Category: Chanur (AB)
Considering how much meat costs in a regular grocery store, it can become an even bigger concern to the blood type dieter because we are to eat as “clean” as possible. Organic meat is even more expensive than the main stream type. My husband has recently received yet another wage reduction from his employer. My husband is an O. He requires meat on a regular basis. So, I can relate to those of you who want to save money and to those of you on tight budgets.
You probably already know that one way is to buy cheaper, less than terrific cuts of meat. However, you may not know how to make them not tough and nasty. If that is the case, then all you need is an understanding of how heat affects tenderness to make them just as attractive as the more expensive ones.
Heat does two things. You probably already know that it toughens proteins. It does this by making them contract/shrink as they cook. It also tenderizes connective tissue by breaking it down if there is moisture and the temperature is low (meaning you have to cook it a long time). Now that you know this, you can tenderize any tough cut of meat. All you need now to go with your meat, heat, and moisture is a roasting pan with a lid, a stockpot with a lid, or a slowcooker/Crockpot. Herbs and spices help for added flavor, but they are not absolute necessities.
If you use a Crockpot, you don’t even need to add any additional moisture...but it is usually more flavorful if you do. The extra moisture can also make a great sauce to put over an accompaning side dish. If you chose to add something liquid, just be sure not to add more than three cups at most. The meat alone has plenty in it already. Be sure you don't keep lifting the lid to check on how it's coming along. Crockpots lose their heat very rapidly and can take a while to reheat themselves. If you do not add any additional moisture, the juices that do cook out will be much more concentrated in meat flavor. There won’t be as much liquid produced to use to make a sauce or gravy, but it will be much better flavored so you won’t need as much.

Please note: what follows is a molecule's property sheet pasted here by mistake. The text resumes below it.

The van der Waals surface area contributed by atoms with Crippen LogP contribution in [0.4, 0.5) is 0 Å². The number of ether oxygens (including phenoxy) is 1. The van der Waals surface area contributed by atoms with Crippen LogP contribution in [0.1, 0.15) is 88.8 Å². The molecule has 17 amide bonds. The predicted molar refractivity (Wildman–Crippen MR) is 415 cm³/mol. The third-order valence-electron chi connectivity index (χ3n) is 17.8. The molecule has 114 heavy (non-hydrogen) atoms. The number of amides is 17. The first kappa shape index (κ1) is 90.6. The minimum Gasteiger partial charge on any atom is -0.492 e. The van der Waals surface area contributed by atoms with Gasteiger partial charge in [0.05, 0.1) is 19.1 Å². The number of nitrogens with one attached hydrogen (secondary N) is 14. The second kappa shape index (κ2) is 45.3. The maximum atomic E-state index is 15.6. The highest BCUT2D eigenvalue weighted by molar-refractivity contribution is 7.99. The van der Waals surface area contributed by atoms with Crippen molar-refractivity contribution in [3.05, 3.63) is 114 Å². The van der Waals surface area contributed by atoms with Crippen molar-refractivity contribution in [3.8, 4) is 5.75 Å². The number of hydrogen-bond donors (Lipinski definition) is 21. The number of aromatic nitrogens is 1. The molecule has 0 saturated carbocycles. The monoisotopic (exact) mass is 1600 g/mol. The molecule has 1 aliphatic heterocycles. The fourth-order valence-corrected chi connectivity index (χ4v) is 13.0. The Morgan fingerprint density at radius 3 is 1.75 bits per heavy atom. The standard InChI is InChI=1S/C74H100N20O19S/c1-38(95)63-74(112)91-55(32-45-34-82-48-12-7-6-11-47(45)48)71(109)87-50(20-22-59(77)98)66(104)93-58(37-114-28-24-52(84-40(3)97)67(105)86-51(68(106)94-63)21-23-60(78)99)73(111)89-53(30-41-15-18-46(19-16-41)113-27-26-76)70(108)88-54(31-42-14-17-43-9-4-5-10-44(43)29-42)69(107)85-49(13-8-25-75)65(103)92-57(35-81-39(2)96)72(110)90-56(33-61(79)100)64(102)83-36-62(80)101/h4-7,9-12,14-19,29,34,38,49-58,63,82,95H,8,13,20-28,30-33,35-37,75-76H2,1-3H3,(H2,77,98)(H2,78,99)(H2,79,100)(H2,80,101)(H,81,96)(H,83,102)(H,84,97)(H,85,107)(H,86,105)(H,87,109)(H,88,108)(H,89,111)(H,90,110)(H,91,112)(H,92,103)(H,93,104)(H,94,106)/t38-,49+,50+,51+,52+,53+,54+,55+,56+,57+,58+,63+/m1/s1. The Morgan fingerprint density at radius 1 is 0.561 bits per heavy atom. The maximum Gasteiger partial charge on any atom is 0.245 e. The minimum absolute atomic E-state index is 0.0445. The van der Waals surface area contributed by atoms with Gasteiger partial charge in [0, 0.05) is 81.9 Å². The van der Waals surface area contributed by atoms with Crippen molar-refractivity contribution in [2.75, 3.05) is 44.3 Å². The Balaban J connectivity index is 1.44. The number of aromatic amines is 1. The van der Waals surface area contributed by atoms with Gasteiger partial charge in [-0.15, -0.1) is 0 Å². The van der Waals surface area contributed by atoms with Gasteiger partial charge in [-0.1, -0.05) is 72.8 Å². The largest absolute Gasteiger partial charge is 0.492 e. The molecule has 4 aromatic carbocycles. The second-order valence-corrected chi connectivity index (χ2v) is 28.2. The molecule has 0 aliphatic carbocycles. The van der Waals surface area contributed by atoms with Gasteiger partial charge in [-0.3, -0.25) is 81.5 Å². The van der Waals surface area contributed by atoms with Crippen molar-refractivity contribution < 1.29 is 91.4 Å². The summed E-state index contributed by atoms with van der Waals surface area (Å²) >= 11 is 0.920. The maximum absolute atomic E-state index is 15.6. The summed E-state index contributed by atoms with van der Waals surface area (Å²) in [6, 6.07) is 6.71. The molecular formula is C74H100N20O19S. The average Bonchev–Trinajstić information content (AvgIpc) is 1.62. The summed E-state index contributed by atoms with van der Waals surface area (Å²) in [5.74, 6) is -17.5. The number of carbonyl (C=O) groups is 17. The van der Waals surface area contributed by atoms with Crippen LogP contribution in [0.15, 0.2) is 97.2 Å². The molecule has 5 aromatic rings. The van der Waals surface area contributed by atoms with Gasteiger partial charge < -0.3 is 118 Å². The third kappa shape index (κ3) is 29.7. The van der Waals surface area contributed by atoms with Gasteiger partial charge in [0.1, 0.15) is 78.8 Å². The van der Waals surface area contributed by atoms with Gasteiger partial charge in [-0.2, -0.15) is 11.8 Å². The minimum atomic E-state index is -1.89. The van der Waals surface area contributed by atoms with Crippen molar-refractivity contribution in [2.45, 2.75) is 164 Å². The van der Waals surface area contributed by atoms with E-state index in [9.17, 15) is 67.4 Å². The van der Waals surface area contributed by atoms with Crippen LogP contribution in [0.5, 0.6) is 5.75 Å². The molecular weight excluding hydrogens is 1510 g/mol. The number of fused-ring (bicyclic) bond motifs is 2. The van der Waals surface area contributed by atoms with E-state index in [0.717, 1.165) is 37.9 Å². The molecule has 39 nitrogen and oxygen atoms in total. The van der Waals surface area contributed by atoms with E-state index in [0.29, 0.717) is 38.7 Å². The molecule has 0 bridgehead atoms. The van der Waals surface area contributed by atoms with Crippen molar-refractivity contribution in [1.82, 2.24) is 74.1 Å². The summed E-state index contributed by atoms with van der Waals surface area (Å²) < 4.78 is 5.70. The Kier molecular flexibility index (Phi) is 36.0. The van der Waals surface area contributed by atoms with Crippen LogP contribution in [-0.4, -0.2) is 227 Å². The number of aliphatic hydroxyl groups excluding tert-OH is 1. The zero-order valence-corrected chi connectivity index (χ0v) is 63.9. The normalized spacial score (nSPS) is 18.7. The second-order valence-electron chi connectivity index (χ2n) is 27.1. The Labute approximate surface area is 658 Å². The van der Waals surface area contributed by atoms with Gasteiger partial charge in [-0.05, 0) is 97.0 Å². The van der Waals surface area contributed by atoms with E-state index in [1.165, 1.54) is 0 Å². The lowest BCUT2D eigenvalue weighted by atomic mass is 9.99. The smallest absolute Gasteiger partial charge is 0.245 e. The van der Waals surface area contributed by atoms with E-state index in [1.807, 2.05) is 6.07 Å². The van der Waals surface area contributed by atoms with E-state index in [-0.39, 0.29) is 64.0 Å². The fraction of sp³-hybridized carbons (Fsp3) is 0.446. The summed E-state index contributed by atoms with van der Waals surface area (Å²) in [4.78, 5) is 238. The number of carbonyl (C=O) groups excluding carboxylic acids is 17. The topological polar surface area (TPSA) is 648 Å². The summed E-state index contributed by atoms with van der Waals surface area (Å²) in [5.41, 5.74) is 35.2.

Another reason to use a slowcooker is that it saves you time because it can cook for you when you are not even awake or home. My fellow AB’s: waking up to the wonderful aroma of lamb shanks that have been cooking all night in tomato sauce, red wine, Italian herbs, onions, garlic can in NO WAY ever begin to be compared to the aroma of my son’s brewing morning coffee. The lamb wins every time, no contest. Honest. I experienced it yet again this very morning.
Need a way to cook these meats faster? Go back in time and rediscover the pressure cooker. Today’s models are really much improved over the ones that your mother and/or grandmother used. Another faster method is to go ahead and cook your tough meat as if it was a tender cut, but, before you start cooking it, work it over good with a meat mallet or a fork. Then, after you cook it, cut it as thinly as possible across the grain. What’s the grain? If you look closely at a piece of meat, you will see that it has a definite direction in which the tissues prefer to lay. That is the grain and the direction that it goes.
While I’m on the subject of faster cooking methods, if you could use a faster baking time I recommend looking into the possibility of getting yourself a convection oven. Be extra careful when using it when children are around; the exterior of the non-commercial ones can get VERY hot. Also, do not use these ovens to speed up cooking your tough cuts of meat. It will not work.
Back to the tough meats now. If you feel that you have a potentially really tough cut of meat, than you probably should use a marinade before you even start the cooking process. You will want your marinade to be based on an acid of some sort. Some examples are tomato & tomato products (read your labels to check for those sneaky avoids), wine, fresh pineapple juice (not cooked or canned), and citrus juice(s).
Do not use just an acid alone if you intend to marinade the meat for any longer than a couple of hours. Mix it with some sort of oil...using at least a one to one ratio of acid to oil. More oil than acid is preferable. I would suggest mixing other items into your marinade even if you are not planning on marinating your meat for very long - it will give your dish extra flavor!